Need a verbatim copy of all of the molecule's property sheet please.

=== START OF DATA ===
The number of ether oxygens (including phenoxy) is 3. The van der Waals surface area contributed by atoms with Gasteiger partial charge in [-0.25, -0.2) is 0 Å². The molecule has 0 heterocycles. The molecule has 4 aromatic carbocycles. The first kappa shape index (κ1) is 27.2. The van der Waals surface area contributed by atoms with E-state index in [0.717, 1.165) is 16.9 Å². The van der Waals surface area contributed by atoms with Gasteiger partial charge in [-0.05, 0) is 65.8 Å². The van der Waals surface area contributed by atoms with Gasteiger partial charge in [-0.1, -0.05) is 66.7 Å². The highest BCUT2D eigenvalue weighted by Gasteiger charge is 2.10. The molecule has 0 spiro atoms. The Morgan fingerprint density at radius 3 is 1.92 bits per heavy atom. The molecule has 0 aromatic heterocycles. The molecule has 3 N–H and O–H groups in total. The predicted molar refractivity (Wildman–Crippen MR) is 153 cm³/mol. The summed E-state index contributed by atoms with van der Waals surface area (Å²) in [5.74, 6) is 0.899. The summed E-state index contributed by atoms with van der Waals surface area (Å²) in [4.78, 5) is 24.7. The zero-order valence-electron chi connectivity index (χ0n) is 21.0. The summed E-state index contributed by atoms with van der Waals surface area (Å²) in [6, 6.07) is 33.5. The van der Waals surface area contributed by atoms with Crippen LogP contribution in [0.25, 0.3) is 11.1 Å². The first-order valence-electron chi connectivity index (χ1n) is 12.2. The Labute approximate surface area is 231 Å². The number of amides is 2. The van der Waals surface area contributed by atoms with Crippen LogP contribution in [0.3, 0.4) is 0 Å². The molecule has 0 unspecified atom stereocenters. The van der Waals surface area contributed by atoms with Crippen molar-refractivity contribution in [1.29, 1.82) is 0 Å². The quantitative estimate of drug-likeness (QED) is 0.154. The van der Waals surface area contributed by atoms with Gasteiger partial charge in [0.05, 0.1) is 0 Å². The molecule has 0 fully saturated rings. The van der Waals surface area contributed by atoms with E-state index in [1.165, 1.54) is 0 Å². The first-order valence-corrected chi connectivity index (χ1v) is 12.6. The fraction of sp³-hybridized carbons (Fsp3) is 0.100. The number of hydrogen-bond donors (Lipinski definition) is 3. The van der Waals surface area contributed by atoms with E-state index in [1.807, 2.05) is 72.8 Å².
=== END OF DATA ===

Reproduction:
The number of ether oxygens (including phenoxy) is 3. The van der Waals surface area contributed by atoms with Gasteiger partial charge in [-0.25, -0.2) is 0 Å². The molecule has 0 heterocycles. The molecule has 4 aromatic carbocycles. The first kappa shape index (κ1) is 27.2. The van der Waals surface area contributed by atoms with E-state index in [0.717, 1.165) is 16.9 Å². The van der Waals surface area contributed by atoms with Gasteiger partial charge in [-0.05, 0) is 65.8 Å². The van der Waals surface area contributed by atoms with Gasteiger partial charge in [-0.1, -0.05) is 66.7 Å². The highest BCUT2D eigenvalue weighted by Gasteiger charge is 2.10. The molecule has 0 spiro atoms. The Morgan fingerprint density at radius 3 is 1.92 bits per heavy atom. The molecule has 0 aromatic heterocycles. The molecule has 3 N–H and O–H groups in total. The predicted molar refractivity (Wildman–Crippen MR) is 153 cm³/mol. The summed E-state index contributed by atoms with van der Waals surface area (Å²) in [5.74, 6) is 0.899. The summed E-state index contributed by atoms with van der Waals surface area (Å²) in [4.78, 5) is 24.7. The zero-order valence-electron chi connectivity index (χ0n) is 21.0. The summed E-state index contributed by atoms with van der Waals surface area (Å²) in [6, 6.07) is 33.5. The van der Waals surface area contributed by atoms with Crippen LogP contribution in [0.25, 0.3) is 11.1 Å². The first-order valence-electron chi connectivity index (χ1n) is 12.2. The Labute approximate surface area is 231 Å². The number of amides is 2. The van der Waals surface area contributed by atoms with Crippen LogP contribution in [0.3, 0.4) is 0 Å². The molecule has 0 unspecified atom stereocenters. The van der Waals surface area contributed by atoms with Crippen molar-refractivity contribution in [1.29, 1.82) is 0 Å². The quantitative estimate of drug-likeness (QED) is 0.154. The van der Waals surface area contributed by atoms with Gasteiger partial charge in [0.05, 0.1) is 0 Å². The molecule has 0 fully saturated rings. The van der Waals surface area contributed by atoms with E-state index in [1.165, 1.54) is 0 Å². The first-order valence-corrected chi connectivity index (χ1v) is 12.6. The fraction of sp³-hybridized carbons (Fsp3) is 0.100. The number of hydrogen-bond donors (Lipinski definition) is 3. The van der Waals surface area contributed by atoms with E-state index in [1.807, 2.05) is 72.8 Å².